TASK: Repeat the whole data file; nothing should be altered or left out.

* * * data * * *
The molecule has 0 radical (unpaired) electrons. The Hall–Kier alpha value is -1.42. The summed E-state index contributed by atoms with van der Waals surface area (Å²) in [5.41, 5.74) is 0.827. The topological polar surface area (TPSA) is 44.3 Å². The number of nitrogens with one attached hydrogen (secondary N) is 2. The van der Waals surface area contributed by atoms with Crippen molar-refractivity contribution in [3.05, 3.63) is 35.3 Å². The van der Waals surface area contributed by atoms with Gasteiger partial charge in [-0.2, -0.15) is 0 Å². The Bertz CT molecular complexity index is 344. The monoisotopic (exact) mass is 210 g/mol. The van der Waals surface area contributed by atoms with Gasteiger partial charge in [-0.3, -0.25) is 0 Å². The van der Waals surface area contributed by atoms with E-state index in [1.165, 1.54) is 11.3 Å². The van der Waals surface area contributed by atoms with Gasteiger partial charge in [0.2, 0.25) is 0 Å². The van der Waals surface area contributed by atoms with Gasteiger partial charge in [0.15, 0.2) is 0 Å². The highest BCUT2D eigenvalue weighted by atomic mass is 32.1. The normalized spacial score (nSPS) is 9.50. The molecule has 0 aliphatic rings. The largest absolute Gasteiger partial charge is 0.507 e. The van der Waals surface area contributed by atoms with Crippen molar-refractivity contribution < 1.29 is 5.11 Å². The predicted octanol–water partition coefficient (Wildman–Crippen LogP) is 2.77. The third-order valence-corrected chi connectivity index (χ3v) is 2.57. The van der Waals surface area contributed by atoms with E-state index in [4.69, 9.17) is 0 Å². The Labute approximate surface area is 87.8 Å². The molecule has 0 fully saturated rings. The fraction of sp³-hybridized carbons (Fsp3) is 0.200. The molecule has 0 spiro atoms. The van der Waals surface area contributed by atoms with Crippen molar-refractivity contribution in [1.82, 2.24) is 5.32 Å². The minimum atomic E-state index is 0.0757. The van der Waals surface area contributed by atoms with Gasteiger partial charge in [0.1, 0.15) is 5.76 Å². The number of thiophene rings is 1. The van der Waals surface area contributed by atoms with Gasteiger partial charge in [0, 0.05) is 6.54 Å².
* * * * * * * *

The molecule has 0 radical (unpaired) electrons. The Hall–Kier alpha value is -1.42. The summed E-state index contributed by atoms with van der Waals surface area (Å²) in [5.41, 5.74) is 0.827. The topological polar surface area (TPSA) is 44.3 Å². The number of nitrogens with one attached hydrogen (secondary N) is 2. The van der Waals surface area contributed by atoms with Crippen molar-refractivity contribution in [3.05, 3.63) is 35.3 Å². The van der Waals surface area contributed by atoms with Gasteiger partial charge in [-0.2, -0.15) is 0 Å². The Bertz CT molecular complexity index is 344. The monoisotopic (exact) mass is 210 g/mol. The van der Waals surface area contributed by atoms with Gasteiger partial charge in [-0.3, -0.25) is 0 Å². The van der Waals surface area contributed by atoms with E-state index in [1.165, 1.54) is 11.3 Å². The van der Waals surface area contributed by atoms with Gasteiger partial charge in [0.2, 0.25) is 0 Å². The van der Waals surface area contributed by atoms with Gasteiger partial charge in [0.15, 0.2) is 0 Å². The highest BCUT2D eigenvalue weighted by atomic mass is 32.1. The normalized spacial score (nSPS) is 9.50. The molecule has 0 aliphatic rings. The largest absolute Gasteiger partial charge is 0.507 e. The van der Waals surface area contributed by atoms with Crippen molar-refractivity contribution < 1.29 is 5.11 Å². The predicted octanol–water partition coefficient (Wildman–Crippen LogP) is 2.77. The third-order valence-corrected chi connectivity index (χ3v) is 2.57. The van der Waals surface area contributed by atoms with E-state index in [4.69, 9.17) is 0 Å². The Labute approximate surface area is 87.8 Å². The molecule has 0 fully saturated rings. The fraction of sp³-hybridized carbons (Fsp3) is 0.200. The molecule has 0 spiro atoms. The van der Waals surface area contributed by atoms with Crippen molar-refractivity contribution in [1.82, 2.24) is 5.32 Å². The minimum atomic E-state index is 0.0757. The van der Waals surface area contributed by atoms with Gasteiger partial charge in [0.1, 0.15) is 5.76 Å². The number of thiophene rings is 1. The van der Waals surface area contributed by atoms with Gasteiger partial charge in [0, 0.05) is 6.54 Å².